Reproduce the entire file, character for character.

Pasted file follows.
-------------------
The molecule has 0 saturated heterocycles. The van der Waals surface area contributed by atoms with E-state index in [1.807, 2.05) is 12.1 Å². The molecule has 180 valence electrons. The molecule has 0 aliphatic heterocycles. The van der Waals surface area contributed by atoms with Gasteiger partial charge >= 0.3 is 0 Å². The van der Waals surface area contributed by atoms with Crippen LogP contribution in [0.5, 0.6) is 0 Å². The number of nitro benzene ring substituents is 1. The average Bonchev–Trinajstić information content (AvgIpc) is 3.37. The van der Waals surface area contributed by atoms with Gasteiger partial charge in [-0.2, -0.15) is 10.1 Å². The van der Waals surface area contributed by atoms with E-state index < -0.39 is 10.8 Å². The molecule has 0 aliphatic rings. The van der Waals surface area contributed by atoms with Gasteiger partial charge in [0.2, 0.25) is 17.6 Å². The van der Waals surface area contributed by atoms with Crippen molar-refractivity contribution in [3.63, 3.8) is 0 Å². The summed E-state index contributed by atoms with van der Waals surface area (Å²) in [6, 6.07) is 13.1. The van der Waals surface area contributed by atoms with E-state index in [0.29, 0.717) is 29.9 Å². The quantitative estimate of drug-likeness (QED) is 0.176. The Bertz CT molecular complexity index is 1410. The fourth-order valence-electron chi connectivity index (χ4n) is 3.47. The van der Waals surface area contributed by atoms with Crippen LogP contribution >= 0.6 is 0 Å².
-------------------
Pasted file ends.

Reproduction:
The molecule has 0 saturated heterocycles. The van der Waals surface area contributed by atoms with E-state index in [1.807, 2.05) is 12.1 Å². The molecule has 180 valence electrons. The molecule has 0 aliphatic heterocycles. The van der Waals surface area contributed by atoms with Gasteiger partial charge >= 0.3 is 0 Å². The van der Waals surface area contributed by atoms with Crippen LogP contribution in [0.5, 0.6) is 0 Å². The number of nitro benzene ring substituents is 1. The average Bonchev–Trinajstić information content (AvgIpc) is 3.37. The van der Waals surface area contributed by atoms with Gasteiger partial charge in [-0.2, -0.15) is 10.1 Å². The van der Waals surface area contributed by atoms with E-state index < -0.39 is 10.8 Å². The molecule has 0 aliphatic rings. The van der Waals surface area contributed by atoms with Gasteiger partial charge in [0.2, 0.25) is 17.6 Å². The van der Waals surface area contributed by atoms with Crippen molar-refractivity contribution in [3.63, 3.8) is 0 Å². The summed E-state index contributed by atoms with van der Waals surface area (Å²) in [6, 6.07) is 13.1. The van der Waals surface area contributed by atoms with E-state index in [0.29, 0.717) is 29.9 Å². The quantitative estimate of drug-likeness (QED) is 0.176. The Bertz CT molecular complexity index is 1410. The fourth-order valence-electron chi connectivity index (χ4n) is 3.47. The van der Waals surface area contributed by atoms with Crippen LogP contribution >= 0.6 is 0 Å².